00:04:03 - Luther King, and this background is important because in this way we are able to see how current situation in our society affects the way we think and the way we write.

00:04:14 - So let's see what you think girls, about this.

00:04:17 - That was amazing.

00:04:18 - Venezuelans, I really don't love history, but in the way you show it was amazing because it was very clear and with different movements and stages that of course influenced on literature, which I considered important. And of course, if we're talking about literature, exactly North

00:04:37 - American literature, we have to know about the North American history. So for that reason was amazing. Thank you so much, Ana. So now let's continue with an important section in this podcast, girls, that it's about analyzing poetry. I know that we really love poetry. So my question is, do you know analyze poetry if i can start if if you guys agree i would love to share an analyze that i did of a prose yes of course please show us during okay so the prose that i chose to analyze it's called fence it was really written in 1985 by august wilson and it is a play it is written in prose and it begins in 1957 and it's developed over a period of time over eight years so until 1965. The place of action is of course North America in Pittsburgh where a black family lived and it shows how I mean the purpose of fans is to exchange within the african-american community and especially in the sub-sequent generation the obstacles that these communities have to handle the home and the relationships within the family members and kind of a little bit about white privileges so this it's a story about an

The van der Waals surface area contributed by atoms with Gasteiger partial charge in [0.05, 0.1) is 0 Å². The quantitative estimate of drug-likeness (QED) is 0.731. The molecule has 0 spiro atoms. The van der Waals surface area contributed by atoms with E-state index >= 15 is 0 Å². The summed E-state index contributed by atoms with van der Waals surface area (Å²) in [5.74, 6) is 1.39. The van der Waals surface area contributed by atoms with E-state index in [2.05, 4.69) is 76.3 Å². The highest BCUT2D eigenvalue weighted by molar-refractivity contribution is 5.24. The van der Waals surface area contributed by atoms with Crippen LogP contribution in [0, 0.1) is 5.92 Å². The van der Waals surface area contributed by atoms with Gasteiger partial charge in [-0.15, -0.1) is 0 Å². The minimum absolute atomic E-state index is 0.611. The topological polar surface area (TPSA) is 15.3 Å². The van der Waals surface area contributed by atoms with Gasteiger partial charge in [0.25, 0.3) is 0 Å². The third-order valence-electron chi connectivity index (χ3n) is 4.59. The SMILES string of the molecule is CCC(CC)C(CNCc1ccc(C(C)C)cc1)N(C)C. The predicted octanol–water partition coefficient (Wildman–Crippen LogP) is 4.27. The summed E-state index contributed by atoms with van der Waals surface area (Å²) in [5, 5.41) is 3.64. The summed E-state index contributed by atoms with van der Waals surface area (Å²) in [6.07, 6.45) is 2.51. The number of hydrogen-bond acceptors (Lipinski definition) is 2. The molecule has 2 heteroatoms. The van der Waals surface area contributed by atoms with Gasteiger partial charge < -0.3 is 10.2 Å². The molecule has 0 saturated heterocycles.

00:06:18 - African American guy whose name was Troy and he was he was a baseball player he was very good at baseball and then because he didn't have enough money he went to jail he spent 15 years there in jail and then he finally got married had kids but then is how he always regrets his way of how he was born his life because he really wanted to become a baseball player. So in this play that's called Fence, we have a beautiful metaphor that it's the Fence itself, because it symbolizes the segregation of black community, but also Rose is the spouse, so also Rose's desire to protect her family from the outside world. So as I said before, it was a horrible time for black people to live.